BAP1 loss induces BRCA1 dependent and independent defective spindle organization, checkpoint dysfunction and genomic instability
Session type: Poster / e-Poster / Silent Theatre session
BRCA1 associated protein 1 (BAP1) is a tumour suppressor that is commonly inactivated in the majority of mesotheliomas. We have previously reported that loss of BRCA1 expression in mesothelioma is a common event, and is associated with resistance to spindle checkpoint activator vinorelbine, a drug with relevance to treatment of mesothelioma. However 1.The mechanism of BRCA1 loss is unknown, and 2) the potential functional interaction between BRCA1 and BAP1 linked to spindle checkpoint is unknown. The aim of this study was to assess the functional relationship between BAP1 and BRCA1 and examine their role in genome stability in mesothelioma cells.
We conducted functional genetic analysis of BAP1 and BRCA1 in two MPM cell lines, MSTO and H2452, the latter carrying an inactivating A95D mutation in the UCH domain of BAP1. BAP1 knockdown was achieved by siRNA transfection, while BRCA1 knockdown was achieved by doxycycline induction of an integrated shRNA.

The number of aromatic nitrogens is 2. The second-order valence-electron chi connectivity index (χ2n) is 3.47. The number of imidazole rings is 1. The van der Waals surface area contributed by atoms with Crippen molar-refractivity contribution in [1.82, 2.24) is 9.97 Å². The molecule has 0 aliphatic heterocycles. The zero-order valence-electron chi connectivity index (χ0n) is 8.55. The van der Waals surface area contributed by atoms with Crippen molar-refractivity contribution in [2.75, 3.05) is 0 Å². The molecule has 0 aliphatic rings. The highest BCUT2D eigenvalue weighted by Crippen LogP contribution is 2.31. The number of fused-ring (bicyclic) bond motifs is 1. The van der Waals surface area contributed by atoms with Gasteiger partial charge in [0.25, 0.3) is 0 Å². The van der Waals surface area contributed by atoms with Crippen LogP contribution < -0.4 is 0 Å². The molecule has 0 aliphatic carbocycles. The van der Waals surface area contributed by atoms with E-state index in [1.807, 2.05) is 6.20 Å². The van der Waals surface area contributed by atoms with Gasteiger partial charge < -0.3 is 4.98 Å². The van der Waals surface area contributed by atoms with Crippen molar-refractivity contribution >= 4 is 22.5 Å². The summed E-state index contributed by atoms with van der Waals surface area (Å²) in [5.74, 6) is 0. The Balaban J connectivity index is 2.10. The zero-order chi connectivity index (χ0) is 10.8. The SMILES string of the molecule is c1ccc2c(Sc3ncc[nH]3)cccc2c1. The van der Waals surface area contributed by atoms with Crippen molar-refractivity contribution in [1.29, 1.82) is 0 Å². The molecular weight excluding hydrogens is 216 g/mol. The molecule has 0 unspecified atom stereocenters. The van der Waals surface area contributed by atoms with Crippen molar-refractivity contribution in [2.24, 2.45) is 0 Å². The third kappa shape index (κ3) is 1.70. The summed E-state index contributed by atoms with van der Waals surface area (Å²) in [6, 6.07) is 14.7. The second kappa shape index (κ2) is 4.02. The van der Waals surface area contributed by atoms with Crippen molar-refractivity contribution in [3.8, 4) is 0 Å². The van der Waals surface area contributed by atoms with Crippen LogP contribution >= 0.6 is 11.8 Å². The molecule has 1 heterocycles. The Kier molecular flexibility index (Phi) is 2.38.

Loss of BAP1 expression led to reduced expression of BRCA1. Treatment with the proteasome inhibitor, MG132, restored BRCA1 expression in the absence of BAP1 indicating that BAP1contributes to post-translational stabilization of BRCA1 protein. Consistent with previous data, knockdown of BAP1 induced SAC deficiency and vinorelbine resistance concurrent with reduced expression of BRCA1. Loss of BAP1 and BRCA1 also led to an increased frequency of amplified centrosomes. Unexpectedly though, additional defects were observed in mitotic spindle architecture in response to BAP1 loss that were not seen upon loss of BRCA1.
Our data demonstrate that BAP1 controls BRCA1 expression through regulating its protein stability. They also demonstrate both BRCA1-dependent and independent roles for BAP1 in mitotic progression. These findings suggest that BAP1 loss may disrupt spindle checkpoint function and predict resistance to agents such as vinorelbine, a hypothesis that we will test in our randomised trial VIM.